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Purely Mechanical Exoskeleton On Legs: Walking Easy To The Future

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Finding it hard to walk due to an injury — or just aging legs?

Scientists have invented an unpowered and wearable "exoskeleton" that helps you walk efficiently and reduces by 7 percent the energy required for each step — that's like taking nine pounds off your body.

This low-cost mechanical device works without any computers or batteries and, according to its inventors, the exoskeleton can boost the performance of calf muscles and the Achilles tendon, absorbing small amounts of energy when the foot hits the ground and releasing it again when the foot lifts off the ground.

The exoskeleton is attached to the lower leg and foot and is hinged at the ankle. A clutch and spring act in parallel with the calf muscles and Achilles tendon. The clutch mechanism functions with a ratchet and pawl, which mechanically engage the spring when the foot is on the ground and disengage it when the foot is in the air.

Gregory Sawicki, a biomechanical engineer at North Carolina State University and co-author of the study, said the unpowered exoskeleton works "like a catapult" to reduce the load placed on the calf muscles and Achilles tendons.

Steven Collins, a mechanical engineer at Carnegie Mellon University and author of the paper, said the inexpensive, lightweight device could have important uses for people who find it difficult to walk for long periods after illness, and might one day help long-distance walkers and runners.

"Previous research led to the development of powered devices to improve walking efficiency but these are expensive and involve complicated motors and battery packs," Collins explained. "This device is lightweight and simple, with no batteries or motor. Instead of costing between $40,000 and $80,000, it could cost just a few hundred dollars."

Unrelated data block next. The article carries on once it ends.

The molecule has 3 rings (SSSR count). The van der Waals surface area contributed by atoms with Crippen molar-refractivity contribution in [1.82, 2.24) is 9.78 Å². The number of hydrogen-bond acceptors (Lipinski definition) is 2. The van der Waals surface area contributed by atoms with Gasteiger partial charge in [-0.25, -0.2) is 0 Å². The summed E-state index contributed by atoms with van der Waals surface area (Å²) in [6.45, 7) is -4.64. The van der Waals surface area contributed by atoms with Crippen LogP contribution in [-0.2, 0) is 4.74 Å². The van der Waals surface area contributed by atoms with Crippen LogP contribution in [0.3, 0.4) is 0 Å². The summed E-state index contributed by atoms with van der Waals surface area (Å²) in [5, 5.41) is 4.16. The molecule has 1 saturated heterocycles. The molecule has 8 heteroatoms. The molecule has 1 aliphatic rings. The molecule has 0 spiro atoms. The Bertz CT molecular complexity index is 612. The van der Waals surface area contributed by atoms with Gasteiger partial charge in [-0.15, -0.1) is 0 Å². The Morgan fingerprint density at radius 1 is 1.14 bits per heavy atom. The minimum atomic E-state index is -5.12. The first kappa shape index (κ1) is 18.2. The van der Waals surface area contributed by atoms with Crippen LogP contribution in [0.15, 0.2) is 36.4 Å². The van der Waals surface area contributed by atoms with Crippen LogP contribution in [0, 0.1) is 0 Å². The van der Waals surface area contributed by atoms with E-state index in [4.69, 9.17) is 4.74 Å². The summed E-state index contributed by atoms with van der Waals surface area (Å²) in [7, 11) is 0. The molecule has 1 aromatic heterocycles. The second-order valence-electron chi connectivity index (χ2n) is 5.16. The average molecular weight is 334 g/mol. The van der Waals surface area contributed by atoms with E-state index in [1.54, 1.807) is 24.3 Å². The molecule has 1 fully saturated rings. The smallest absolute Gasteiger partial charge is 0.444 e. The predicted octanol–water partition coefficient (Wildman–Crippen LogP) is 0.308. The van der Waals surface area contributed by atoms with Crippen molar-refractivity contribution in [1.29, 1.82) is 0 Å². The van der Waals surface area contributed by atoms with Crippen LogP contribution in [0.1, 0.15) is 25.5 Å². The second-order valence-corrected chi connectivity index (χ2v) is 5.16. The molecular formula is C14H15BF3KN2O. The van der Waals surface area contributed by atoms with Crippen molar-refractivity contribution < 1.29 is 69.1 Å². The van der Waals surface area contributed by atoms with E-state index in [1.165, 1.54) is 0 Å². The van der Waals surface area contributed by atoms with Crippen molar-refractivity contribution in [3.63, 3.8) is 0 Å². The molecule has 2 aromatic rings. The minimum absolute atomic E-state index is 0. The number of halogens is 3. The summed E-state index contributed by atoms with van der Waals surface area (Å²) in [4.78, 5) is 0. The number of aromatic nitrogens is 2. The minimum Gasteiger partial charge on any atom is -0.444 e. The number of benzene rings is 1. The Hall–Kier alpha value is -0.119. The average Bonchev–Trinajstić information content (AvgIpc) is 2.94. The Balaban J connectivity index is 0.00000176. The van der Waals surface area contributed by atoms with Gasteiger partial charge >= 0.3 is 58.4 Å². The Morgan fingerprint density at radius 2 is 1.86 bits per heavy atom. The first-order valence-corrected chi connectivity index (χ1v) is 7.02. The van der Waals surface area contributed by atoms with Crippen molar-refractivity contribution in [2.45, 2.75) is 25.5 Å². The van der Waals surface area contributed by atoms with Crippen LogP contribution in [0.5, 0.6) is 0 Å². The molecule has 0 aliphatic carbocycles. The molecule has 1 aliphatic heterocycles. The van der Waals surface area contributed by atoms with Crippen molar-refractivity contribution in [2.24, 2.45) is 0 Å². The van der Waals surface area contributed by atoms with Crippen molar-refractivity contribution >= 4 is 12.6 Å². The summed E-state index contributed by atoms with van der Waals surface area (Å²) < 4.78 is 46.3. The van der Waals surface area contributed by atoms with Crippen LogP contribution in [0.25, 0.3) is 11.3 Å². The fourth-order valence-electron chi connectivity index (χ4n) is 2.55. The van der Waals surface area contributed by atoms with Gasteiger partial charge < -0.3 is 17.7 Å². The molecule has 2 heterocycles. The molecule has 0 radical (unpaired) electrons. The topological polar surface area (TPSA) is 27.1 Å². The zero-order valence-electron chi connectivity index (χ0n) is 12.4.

"Someday soon, we may have simple, lightweight and relatively inexpensive exoskeletons to help us get around, especially if we've been slowed down by injury or aging," he added.

Collins is researching ways to put the leg boosters to practical use, initially for people whose disabilities make routine walking difficult. But it's clear the invention could serve other purposes as well. Asked if he was talking to the military, Collins paused before answering, "I'm not sure if I'm supposed to say... Those conversations are ongoing, I guess."

At present, the invention has only passed tests on a treadmill at 2.8 mph. To make it work for running in the "real world," Collins concedes he would have to go electric, using a tiny processor that could adjust to how fast a person is moving.

The advancements in exoskeletons could make mountain hiking, military marching or even mall strolling an ageless task for everyone in the not-so-distant future.

This study was published in the journal Nature.

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